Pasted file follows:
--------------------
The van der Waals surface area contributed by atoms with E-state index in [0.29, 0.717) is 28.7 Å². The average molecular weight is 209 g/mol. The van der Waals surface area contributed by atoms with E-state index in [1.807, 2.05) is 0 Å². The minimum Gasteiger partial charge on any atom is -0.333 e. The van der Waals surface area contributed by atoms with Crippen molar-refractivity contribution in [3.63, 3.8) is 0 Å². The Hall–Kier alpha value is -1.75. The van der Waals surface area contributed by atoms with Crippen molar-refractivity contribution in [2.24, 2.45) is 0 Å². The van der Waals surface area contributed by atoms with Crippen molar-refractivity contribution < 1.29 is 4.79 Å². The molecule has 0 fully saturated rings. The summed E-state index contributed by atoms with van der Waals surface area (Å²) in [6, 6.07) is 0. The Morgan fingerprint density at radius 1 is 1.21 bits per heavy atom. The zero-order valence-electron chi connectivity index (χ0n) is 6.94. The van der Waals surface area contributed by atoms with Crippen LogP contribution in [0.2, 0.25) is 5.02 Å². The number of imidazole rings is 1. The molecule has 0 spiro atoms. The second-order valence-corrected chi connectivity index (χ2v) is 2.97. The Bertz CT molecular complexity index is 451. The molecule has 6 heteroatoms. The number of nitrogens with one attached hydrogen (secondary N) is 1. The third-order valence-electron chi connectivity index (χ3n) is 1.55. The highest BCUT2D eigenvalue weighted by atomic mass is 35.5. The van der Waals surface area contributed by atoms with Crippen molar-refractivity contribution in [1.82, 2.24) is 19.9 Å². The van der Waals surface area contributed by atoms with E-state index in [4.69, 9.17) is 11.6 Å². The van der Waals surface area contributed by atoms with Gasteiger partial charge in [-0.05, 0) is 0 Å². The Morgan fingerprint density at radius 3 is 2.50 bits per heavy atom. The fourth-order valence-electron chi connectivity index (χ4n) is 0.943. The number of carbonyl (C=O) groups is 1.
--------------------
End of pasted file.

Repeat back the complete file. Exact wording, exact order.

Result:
The van der Waals surface area contributed by atoms with E-state index in [0.29, 0.717) is 28.7 Å². The average molecular weight is 209 g/mol. The van der Waals surface area contributed by atoms with E-state index in [1.807, 2.05) is 0 Å². The minimum Gasteiger partial charge on any atom is -0.333 e. The van der Waals surface area contributed by atoms with Crippen molar-refractivity contribution in [3.63, 3.8) is 0 Å². The Hall–Kier alpha value is -1.75. The van der Waals surface area contributed by atoms with Crippen molar-refractivity contribution in [2.24, 2.45) is 0 Å². The van der Waals surface area contributed by atoms with Crippen molar-refractivity contribution < 1.29 is 4.79 Å². The molecule has 0 fully saturated rings. The summed E-state index contributed by atoms with van der Waals surface area (Å²) in [6, 6.07) is 0. The Morgan fingerprint density at radius 1 is 1.21 bits per heavy atom. The zero-order valence-electron chi connectivity index (χ0n) is 6.94. The van der Waals surface area contributed by atoms with Crippen LogP contribution in [0.2, 0.25) is 5.02 Å². The number of imidazole rings is 1. The molecule has 0 spiro atoms. The second-order valence-corrected chi connectivity index (χ2v) is 2.97. The Bertz CT molecular complexity index is 451. The molecule has 6 heteroatoms. The number of nitrogens with one attached hydrogen (secondary N) is 1. The third-order valence-electron chi connectivity index (χ3n) is 1.55. The highest BCUT2D eigenvalue weighted by atomic mass is 35.5. The van der Waals surface area contributed by atoms with Crippen molar-refractivity contribution in [1.82, 2.24) is 19.9 Å². The van der Waals surface area contributed by atoms with E-state index in [4.69, 9.17) is 11.6 Å². The van der Waals surface area contributed by atoms with Gasteiger partial charge in [-0.05, 0) is 0 Å². The Morgan fingerprint density at radius 3 is 2.50 bits per heavy atom. The fourth-order valence-electron chi connectivity index (χ4n) is 0.943. The number of carbonyl (C=O) groups is 1.